Mammoet Wind has installed nine Siemens wind turbines at the Juktan wind farm in Blaiksjön, Sweden. Project owner Vattenfall contracted Mammoet to do the entire scope of the Juktan project, including shipping, onshore transportation, crane operations, and both mechanical and electrical installation. By managing the entire project, Mammoet Wind was able to optimize the whole process and deliver all nine turbines two weeks ahead of schedule – saving time and money for the client.
Mammoet Wind’s integrated approach saves valuable installation time for nine wind turbines at Juktan wind farm in Sweden
Mammoet Wind, the turnkey solution provider for the wind energy industry, has successfully installed nine Siemens wind turbines at the Juktan wind farm in Blaiksjön, Sweden. Project owner Vattenfall contracted Mammoet to do the entire scope of the Juktan project, including shipping, onshore transportation, crane operations, and both mechanical and electrical installation. By managing the entire project, Mammoet Wind was able to optimize the whole process and deliver all nine turbines two weeks ahead of schedule – saving time and money for the client.
The nine Siemens SWT 3.2 Direct-Drive turbines were manufactured by Siemens Wind Power in Denmark. Mammoet Wind picked up the turbines, blades and other components at four different production facilities and transported them to the port of Aarhus in Denmark. At this central point a load-out of all components for shipping to the port of Skelleftehamn in Sweden was performed. After the load-out all components were transported to the Juktan project site by truck on conventional trailers. Mammoet Wind participated in the road surveys along the transport route beforehand and provided engineering support for road layouts and hardstands on site.
The Juktan wind farm is located in a forest area with very limited space for maneuvering, particularly for three of the nine turbines. For six turbines there was enough space to perform a so-called ‘full-rotor’ installation in which the complete rotor with three blades would be installed at once. Because of the limited space available for three of the turbines, it was initially thought that these could only be installed by means of a ‘single lift’ operation, during which each blade would be lifted and installed separately.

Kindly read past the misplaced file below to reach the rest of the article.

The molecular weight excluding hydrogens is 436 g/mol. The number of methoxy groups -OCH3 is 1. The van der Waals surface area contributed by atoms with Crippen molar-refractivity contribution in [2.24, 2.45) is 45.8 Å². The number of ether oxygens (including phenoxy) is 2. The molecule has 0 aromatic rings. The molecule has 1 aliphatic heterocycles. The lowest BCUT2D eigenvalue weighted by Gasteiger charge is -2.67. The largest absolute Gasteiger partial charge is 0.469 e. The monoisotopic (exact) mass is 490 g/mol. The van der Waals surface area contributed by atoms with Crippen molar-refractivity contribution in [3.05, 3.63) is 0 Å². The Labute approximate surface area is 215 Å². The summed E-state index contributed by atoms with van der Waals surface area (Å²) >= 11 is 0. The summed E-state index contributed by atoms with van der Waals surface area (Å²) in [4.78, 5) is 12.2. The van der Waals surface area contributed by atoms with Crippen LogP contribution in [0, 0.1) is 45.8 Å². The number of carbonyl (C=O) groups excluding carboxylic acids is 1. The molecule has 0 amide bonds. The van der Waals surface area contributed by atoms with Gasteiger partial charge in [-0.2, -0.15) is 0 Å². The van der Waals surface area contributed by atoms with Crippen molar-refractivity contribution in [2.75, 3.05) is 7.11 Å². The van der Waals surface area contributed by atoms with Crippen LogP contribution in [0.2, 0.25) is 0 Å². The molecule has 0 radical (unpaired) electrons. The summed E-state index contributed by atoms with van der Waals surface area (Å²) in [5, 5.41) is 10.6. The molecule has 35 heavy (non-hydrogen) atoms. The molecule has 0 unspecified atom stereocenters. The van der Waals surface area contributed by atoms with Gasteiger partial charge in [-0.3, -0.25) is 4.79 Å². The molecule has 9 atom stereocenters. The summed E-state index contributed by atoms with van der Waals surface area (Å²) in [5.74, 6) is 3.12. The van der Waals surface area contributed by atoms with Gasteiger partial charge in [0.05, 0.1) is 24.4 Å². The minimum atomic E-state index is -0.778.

Seeking a more efficient approach, Vattenfall requested a review of the possibility to perform a full rotor lift on all nine turbines. Mammoet found a way, and a comprehensive and meticulous lifting plan was prepared. This plan, alongside the crew’s skill and experience enabled them to perform all nine operations as full-rotor installations, despite the restricted space. The integrated approach saved almost two days of installation time per turbine and two weeks in total. Close cooperation between the safety supervisors of Mammoet Wind and Vattenfall ensured a safe execution of all lifts throughout the operation.
The Juktan project, with its precision crane work and efficient installation approach, is the start of an ongoing collaboration between Mammoet Wind and Vattenfall. Brian Bech Hansen, project manager for Mammoet Wind said: “By carrying out the entire project scope Mammoet Wind has demonstrated the benefits of one contractor taking on the full responsibility for executing a project. With this project we have moved Mammoet Wind to a higher level within the wind power industry, as a main contractor capable of supplying a complete turnkey solution.” Stefan Karlsson, the Project Manager for Vattenfall agrees “By managing the shipping, transport, crane and installation contract in one package we were closer to the project and that made it possible to find suitable solutions during construction. The cooperation between Mammoet, Vattenfall and Siemens in the Juktan project was excellent”.
Mammoet Wind executing the full-rotor installation – despite limited space for maneuvering at the project site – saving one and a half to two days of installation time per turbine.